Police Open Fire as 50,000 Protest Outside Pretoria
Police opened fire today at a crowd of tens of thousands of black protesters outside Pretoria, witnesses said. A newspaper reported at least six people were killed and hundreds injured.
Police headquarters confirmed two deaths but made no mention of violence at the gathering estimated by reporters to number more than 50,000 in Mamelodi, a sprawling black township north of Pretoria, the country’s administrative capital.
It apparently was one of the biggest confrontations in 15 months of violence against apartheid, the legal system by which 5 million whites rule 24 million voteless blacks. More than 800 people, primarily blacks, have died in the rioting, two-thirds of them killed by police and the rest by other blacks who suspect them of collaborating with the government, officials say.
The Mamelodi protesters were demanding lower rents, an end to restrictions on funerals and the departure of soldiers and extra police from Mamelodi.
Several hours after the clash, Magistrate P. A. J. Burger banned all funerals in Mamelodi from Friday evening to Sunday evening. He said they could endanger the peace.
In the Mamelodi violence, both police and journalists said youths mobilized before dawn to stop residents from going to work and to join a protest march to the town council.
A police statement said officers shot to death a black woman in a crowd attacking a police car, and killed a black man in a similar clash. There was no mention of injuries. Police said one of their vehicles was set on fire by a gasoline bomb.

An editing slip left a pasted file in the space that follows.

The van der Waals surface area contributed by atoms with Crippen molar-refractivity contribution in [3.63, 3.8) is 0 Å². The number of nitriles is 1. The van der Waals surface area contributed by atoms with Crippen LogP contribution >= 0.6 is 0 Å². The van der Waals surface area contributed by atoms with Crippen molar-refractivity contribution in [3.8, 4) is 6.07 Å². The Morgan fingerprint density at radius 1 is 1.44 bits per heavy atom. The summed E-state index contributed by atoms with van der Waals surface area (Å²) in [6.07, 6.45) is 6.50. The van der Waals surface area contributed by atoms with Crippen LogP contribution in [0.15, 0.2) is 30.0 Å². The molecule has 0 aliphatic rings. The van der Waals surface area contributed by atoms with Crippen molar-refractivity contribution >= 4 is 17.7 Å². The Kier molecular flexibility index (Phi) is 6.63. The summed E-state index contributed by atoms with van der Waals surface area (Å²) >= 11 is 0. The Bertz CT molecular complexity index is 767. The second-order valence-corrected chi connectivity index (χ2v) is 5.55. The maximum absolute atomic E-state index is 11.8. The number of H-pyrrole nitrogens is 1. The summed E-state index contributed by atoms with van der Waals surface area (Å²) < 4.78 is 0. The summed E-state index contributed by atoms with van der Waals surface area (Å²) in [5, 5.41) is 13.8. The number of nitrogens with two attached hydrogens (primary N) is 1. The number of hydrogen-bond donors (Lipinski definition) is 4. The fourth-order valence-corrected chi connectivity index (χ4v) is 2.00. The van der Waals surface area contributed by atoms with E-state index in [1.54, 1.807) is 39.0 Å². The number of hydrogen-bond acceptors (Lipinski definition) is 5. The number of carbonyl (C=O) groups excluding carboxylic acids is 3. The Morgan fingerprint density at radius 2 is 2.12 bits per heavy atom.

A photographer who flew over the township in midafternoon said almost no one was on the streets as police patrolled in armored vehicles. Earlier, youths blocked streets with rubble and set it afire.
The Pretoria region is not among the 38 cities and towns under state-of-emergency rules that restrict coverage of unrest. But police at roadblocks barred journalists from entering as soon as the trouble broke out. Reporters could hear gunfire through the morning from the roadblocks.
More than one-third of the township’s 150,000 residents turned out for the early-morning rally when police moved in, witnesses said.
“There was no sign that the police were in any danger, and there was no warning from the police that they were going to shoot,” said one reporter.
“We only heard the sound of the guns as the first tear gas canister was shot. There was no stone-throwing, no petrol (gasoline) bombs from the crowd” before the shooting started, said the journalist, who spoke on condition he not be identified.